City Paper is not for tourists
IN LL WEEKLY—-Jerk in the Box: What does baseball ticket squabble say about Adrian Fenty? Plus items on Democratic State Committee investigation, historical Hill smackdowns!
A happy Emancipation Day morning to all. D.C. government workers have the day off, and so does D.C. Superior Court, but not the federal courts! At 9:30 a.m. today, Marion Barry is scheduled to appear before federal magistrate Deborah Robinson, who has the power to send him to jail, at long last, for failing to file his tax returns. Don’t expect that to happen. But, as Del Wilber reports in today’s WaPo (and as WTOP’s Mark Plotkin reported days ago), Barry has filed his 2008 return. Hey, he beat LL! Best, though, to watch Barry’s lawyer, Fred Cooke, preview his argument to Robinson on video: “If they want compliance,” he says, “they’ve gotten compliance!” If LL ever finds himself in the sights of federal prosecutors, he knows who to call.
HARDBALL HARDBALL UPDATE—-Peter Nickles sat down with Vincent Gray Tuesday night on the baseball ticket issue, Nikita Stewart reports. Nickles: “I’m doing all I can.” ALSO—-VCG appeared on NewsTalk With Bruce DePuyt yesterday, where he said the ticket squabble indicates “a lack of good faith” on the part of Hizzoner in dealing with the council. WTOP’s Mark Segraves runs down the recent council-executive squabbles. And the TV reporters pile on: WRC-TV’s Tom Sherwood does an item, complete with video of an awkward Fenty-Gray joint appearance yesterday. And Bruce Johnson asks, “What’s Up With Mayor Fenty?” SPECIAL KUDOS, THOUGH…to WTTG-TV’s Roby Chavez, who actually took Fenty at his word and followed up on his promises to “get us details.” Watch what that got him:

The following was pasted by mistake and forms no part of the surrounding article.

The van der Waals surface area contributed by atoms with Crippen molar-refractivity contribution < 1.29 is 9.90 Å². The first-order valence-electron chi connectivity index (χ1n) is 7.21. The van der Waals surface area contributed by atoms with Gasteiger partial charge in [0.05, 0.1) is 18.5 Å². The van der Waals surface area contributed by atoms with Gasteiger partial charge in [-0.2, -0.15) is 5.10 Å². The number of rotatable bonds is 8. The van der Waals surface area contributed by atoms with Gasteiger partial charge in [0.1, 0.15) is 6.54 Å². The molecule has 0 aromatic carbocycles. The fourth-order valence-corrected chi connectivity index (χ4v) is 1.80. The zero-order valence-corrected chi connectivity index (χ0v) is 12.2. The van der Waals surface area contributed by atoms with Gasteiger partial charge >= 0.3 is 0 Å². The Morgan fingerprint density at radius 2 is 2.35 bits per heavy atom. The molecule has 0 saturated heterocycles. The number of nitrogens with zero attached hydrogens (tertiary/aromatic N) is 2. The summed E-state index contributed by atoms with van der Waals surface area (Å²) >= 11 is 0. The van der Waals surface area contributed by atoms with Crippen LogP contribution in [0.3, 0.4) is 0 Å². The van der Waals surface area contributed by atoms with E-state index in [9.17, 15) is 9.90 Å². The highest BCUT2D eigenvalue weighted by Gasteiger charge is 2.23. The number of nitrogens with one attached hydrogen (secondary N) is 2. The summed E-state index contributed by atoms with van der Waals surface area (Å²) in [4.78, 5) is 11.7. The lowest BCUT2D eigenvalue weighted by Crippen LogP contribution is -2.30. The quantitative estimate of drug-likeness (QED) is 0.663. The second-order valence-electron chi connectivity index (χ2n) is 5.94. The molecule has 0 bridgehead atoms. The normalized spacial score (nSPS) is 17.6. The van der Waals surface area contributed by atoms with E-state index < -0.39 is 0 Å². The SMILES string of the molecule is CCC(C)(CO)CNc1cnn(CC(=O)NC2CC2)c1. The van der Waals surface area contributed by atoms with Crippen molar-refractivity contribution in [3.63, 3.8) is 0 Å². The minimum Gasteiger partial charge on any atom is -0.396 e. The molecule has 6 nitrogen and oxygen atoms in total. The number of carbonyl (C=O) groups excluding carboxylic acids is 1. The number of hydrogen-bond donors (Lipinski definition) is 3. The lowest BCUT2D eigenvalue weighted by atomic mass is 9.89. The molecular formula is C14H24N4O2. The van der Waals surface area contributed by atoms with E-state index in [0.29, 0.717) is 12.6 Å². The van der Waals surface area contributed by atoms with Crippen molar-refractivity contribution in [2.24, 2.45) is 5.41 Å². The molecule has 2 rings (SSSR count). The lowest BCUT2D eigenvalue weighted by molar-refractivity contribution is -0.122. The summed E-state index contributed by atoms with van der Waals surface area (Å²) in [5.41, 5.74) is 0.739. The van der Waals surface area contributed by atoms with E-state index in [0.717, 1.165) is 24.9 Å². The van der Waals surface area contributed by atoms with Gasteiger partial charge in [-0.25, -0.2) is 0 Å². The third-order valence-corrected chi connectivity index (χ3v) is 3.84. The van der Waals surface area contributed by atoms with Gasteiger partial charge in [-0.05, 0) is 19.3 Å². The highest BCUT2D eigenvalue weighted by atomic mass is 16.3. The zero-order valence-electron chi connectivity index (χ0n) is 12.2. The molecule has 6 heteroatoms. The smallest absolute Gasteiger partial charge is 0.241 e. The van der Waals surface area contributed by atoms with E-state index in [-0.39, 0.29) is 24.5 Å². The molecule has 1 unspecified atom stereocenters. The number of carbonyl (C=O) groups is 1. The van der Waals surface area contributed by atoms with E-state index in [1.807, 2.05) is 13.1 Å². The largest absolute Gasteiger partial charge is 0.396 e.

“PR nightmare,” indeed—-update promised tomorrow! Also, this issue has brought LL and Gary Imhoff closer together than have been in some time.
Couldn’t get enough of LL’s exhaustive gavel-to-gavel coverage of United States v. Harold Brazil? Well, WaPo’s Keith Alexander has you covered! You won’t read the dirty words allegedly spoken at the Georgetown tattoo parlor in his piece, but you will get a nicely crafted capsule description of the competing narratives at stake here. And a mention of the puddle of urine left by Brazil on the Jinx Proof floor.
Catfish Fridays, the popular Edgewood soul-food carryout, hasn’t been paying its taxes, Michael Neibauer reports in Examiner and Nikita Stewart reports in WaPo. That led OTR to shut the joint down, but that didn’t mean that owner Christopher Dinwiddie went out of business. Nope—-he broke back into his place to cater an inauguration event: “‘An Inaugural Celebration,’ an artsy affair at National Harbor that drew rising hip-hop stars Charles Hamilton and Tabi Bonney,” Stewart writes. “Event organizer Ian Callender said he had no idea that Dinwiddie was having legal troubles then. ‘The food was excellent,’ he said.”
Non-news news story of the day: Dedicated Metro funding is going nowhere. Writes Kytja Weir in Examiner, “Maryland, Virginia and D.C. lawmakers have not yet agreed on what terms should be required to change the compact that governs the transit agency. Now they may have run out of time to make the change this year. Both Virginia and Maryland have finished their legislative sessions, leaving behind laws that don’t match one approved earlier in the District.” And, LL notes, Fenty has axed the dedicated Metro money from the 2010 budget.